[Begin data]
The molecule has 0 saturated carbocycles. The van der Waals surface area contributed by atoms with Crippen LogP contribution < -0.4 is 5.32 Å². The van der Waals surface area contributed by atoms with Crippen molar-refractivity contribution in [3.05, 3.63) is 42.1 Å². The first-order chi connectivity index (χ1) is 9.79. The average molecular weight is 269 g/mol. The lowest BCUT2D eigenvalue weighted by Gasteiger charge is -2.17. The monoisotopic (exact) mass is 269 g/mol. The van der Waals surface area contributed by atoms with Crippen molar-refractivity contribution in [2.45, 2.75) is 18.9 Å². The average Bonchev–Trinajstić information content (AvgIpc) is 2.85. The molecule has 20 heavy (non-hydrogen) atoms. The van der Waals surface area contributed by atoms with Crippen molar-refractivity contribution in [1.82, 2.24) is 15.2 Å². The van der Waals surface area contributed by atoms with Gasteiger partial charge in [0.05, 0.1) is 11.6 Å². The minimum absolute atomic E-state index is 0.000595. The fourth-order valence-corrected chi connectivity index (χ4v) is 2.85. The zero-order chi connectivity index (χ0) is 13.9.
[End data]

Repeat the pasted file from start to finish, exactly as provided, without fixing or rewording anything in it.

The molecule has 0 saturated carbocycles. The van der Waals surface area contributed by atoms with Crippen LogP contribution < -0.4 is 5.32 Å². The van der Waals surface area contributed by atoms with Crippen molar-refractivity contribution in [3.05, 3.63) is 42.1 Å². The first-order chi connectivity index (χ1) is 9.79. The average molecular weight is 269 g/mol. The lowest BCUT2D eigenvalue weighted by Gasteiger charge is -2.17. The monoisotopic (exact) mass is 269 g/mol. The van der Waals surface area contributed by atoms with Crippen molar-refractivity contribution in [2.45, 2.75) is 18.9 Å². The average Bonchev–Trinajstić information content (AvgIpc) is 2.85. The molecule has 20 heavy (non-hydrogen) atoms. The van der Waals surface area contributed by atoms with Crippen molar-refractivity contribution in [1.82, 2.24) is 15.2 Å². The van der Waals surface area contributed by atoms with Gasteiger partial charge in [0.05, 0.1) is 11.6 Å². The minimum absolute atomic E-state index is 0.000595. The fourth-order valence-corrected chi connectivity index (χ4v) is 2.85. The zero-order chi connectivity index (χ0) is 13.9.